How Do Fish Adapt to Their Environment?

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Fishes' bodies adapt to allow various species to thrive in their habitats. For example, a mackerel's cylindrical and streamlined body permits it to swim swiftly and continuously in currents. A moray eel, being a slow swimmer, has a snake-like body that allows it to hide in crevices from predators.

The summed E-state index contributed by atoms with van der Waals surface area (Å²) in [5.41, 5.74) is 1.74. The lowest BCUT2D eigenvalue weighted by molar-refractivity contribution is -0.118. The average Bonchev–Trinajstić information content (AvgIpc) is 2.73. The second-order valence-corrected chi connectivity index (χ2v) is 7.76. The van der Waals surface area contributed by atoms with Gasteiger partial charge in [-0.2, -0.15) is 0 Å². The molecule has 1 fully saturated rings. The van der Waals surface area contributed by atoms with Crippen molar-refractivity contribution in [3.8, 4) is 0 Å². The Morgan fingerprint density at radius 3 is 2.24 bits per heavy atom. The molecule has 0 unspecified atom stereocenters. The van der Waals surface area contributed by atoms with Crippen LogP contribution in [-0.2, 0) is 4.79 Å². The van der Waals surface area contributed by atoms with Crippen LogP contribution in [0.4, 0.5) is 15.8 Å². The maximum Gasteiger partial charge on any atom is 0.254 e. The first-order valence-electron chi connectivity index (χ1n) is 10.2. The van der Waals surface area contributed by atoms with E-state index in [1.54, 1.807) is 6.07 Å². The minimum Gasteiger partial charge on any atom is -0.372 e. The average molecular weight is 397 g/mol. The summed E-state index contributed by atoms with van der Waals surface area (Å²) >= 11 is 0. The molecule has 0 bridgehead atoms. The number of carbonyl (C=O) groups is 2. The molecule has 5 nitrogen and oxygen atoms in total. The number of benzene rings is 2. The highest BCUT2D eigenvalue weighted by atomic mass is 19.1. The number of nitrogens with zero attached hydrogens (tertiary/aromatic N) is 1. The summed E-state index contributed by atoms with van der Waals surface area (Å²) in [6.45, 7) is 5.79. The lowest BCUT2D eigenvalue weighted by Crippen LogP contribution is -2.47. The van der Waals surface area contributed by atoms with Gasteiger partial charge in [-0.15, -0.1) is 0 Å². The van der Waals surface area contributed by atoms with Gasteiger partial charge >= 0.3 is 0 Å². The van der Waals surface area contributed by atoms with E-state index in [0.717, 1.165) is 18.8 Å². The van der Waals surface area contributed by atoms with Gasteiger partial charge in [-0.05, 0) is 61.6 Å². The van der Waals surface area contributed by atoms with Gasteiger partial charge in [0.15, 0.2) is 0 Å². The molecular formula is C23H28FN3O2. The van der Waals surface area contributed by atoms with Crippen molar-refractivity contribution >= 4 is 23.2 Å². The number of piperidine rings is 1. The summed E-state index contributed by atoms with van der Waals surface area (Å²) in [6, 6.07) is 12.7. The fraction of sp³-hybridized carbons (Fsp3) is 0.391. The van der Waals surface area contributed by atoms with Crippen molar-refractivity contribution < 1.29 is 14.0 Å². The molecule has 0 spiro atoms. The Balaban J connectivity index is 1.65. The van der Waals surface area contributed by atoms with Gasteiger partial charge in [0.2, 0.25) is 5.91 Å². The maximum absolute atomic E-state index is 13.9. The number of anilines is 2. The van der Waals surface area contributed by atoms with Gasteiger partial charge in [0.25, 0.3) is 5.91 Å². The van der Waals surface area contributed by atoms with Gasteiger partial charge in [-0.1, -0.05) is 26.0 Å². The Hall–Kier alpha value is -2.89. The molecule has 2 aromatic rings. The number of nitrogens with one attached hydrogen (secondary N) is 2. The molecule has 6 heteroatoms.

Fish have different color patterns that allow them to blend more easily into their environments. A flounder changes colors to blend into its surroundings, to surprise prey and to hide from enemies. Some fish have markings on their bodies to create illusions, confusing predators and prey. Most marine fish on the bottom of the sea can produce light through bioluminescence, which can be used to attract either prey or potential mates.